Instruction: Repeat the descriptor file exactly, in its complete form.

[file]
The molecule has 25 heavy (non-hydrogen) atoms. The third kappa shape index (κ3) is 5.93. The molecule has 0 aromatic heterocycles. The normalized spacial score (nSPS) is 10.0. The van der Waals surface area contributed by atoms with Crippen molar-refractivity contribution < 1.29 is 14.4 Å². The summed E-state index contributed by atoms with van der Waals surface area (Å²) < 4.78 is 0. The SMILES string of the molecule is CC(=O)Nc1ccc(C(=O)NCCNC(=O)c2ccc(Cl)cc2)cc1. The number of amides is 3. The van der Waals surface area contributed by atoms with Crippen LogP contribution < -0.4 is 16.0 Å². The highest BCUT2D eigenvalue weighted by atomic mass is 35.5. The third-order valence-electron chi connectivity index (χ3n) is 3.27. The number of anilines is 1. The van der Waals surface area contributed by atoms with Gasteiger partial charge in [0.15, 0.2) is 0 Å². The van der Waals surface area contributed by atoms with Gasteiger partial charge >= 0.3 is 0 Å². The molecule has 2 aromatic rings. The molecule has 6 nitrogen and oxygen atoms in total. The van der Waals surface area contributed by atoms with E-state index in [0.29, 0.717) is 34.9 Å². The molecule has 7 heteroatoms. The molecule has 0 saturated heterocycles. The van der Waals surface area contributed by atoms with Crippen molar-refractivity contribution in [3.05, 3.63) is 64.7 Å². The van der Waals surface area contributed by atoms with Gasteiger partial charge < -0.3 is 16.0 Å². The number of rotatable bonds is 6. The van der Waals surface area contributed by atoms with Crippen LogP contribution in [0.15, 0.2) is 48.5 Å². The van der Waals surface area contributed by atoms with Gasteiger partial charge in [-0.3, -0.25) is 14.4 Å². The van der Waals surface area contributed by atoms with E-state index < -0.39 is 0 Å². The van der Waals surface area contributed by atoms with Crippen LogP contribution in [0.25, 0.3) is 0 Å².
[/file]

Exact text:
The molecule has 25 heavy (non-hydrogen) atoms. The third kappa shape index (κ3) is 5.93. The molecule has 0 aromatic heterocycles. The normalized spacial score (nSPS) is 10.0. The van der Waals surface area contributed by atoms with Crippen molar-refractivity contribution < 1.29 is 14.4 Å². The summed E-state index contributed by atoms with van der Waals surface area (Å²) < 4.78 is 0. The SMILES string of the molecule is CC(=O)Nc1ccc(C(=O)NCCNC(=O)c2ccc(Cl)cc2)cc1. The number of amides is 3. The van der Waals surface area contributed by atoms with Crippen LogP contribution < -0.4 is 16.0 Å². The highest BCUT2D eigenvalue weighted by atomic mass is 35.5. The third-order valence-electron chi connectivity index (χ3n) is 3.27. The number of anilines is 1. The van der Waals surface area contributed by atoms with Gasteiger partial charge in [0.15, 0.2) is 0 Å². The van der Waals surface area contributed by atoms with Gasteiger partial charge >= 0.3 is 0 Å². The molecule has 2 aromatic rings. The molecule has 6 nitrogen and oxygen atoms in total. The van der Waals surface area contributed by atoms with E-state index in [0.29, 0.717) is 34.9 Å². The molecule has 7 heteroatoms. The molecule has 0 saturated heterocycles. The van der Waals surface area contributed by atoms with Crippen molar-refractivity contribution in [3.05, 3.63) is 64.7 Å². The van der Waals surface area contributed by atoms with Gasteiger partial charge < -0.3 is 16.0 Å². The number of rotatable bonds is 6. The van der Waals surface area contributed by atoms with Crippen LogP contribution in [0.15, 0.2) is 48.5 Å². The van der Waals surface area contributed by atoms with Gasteiger partial charge in [-0.3, -0.25) is 14.4 Å². The van der Waals surface area contributed by atoms with E-state index < -0.39 is 0 Å². The van der Waals surface area contributed by atoms with Crippen LogP contribution in [0.25, 0.3) is 0 Å².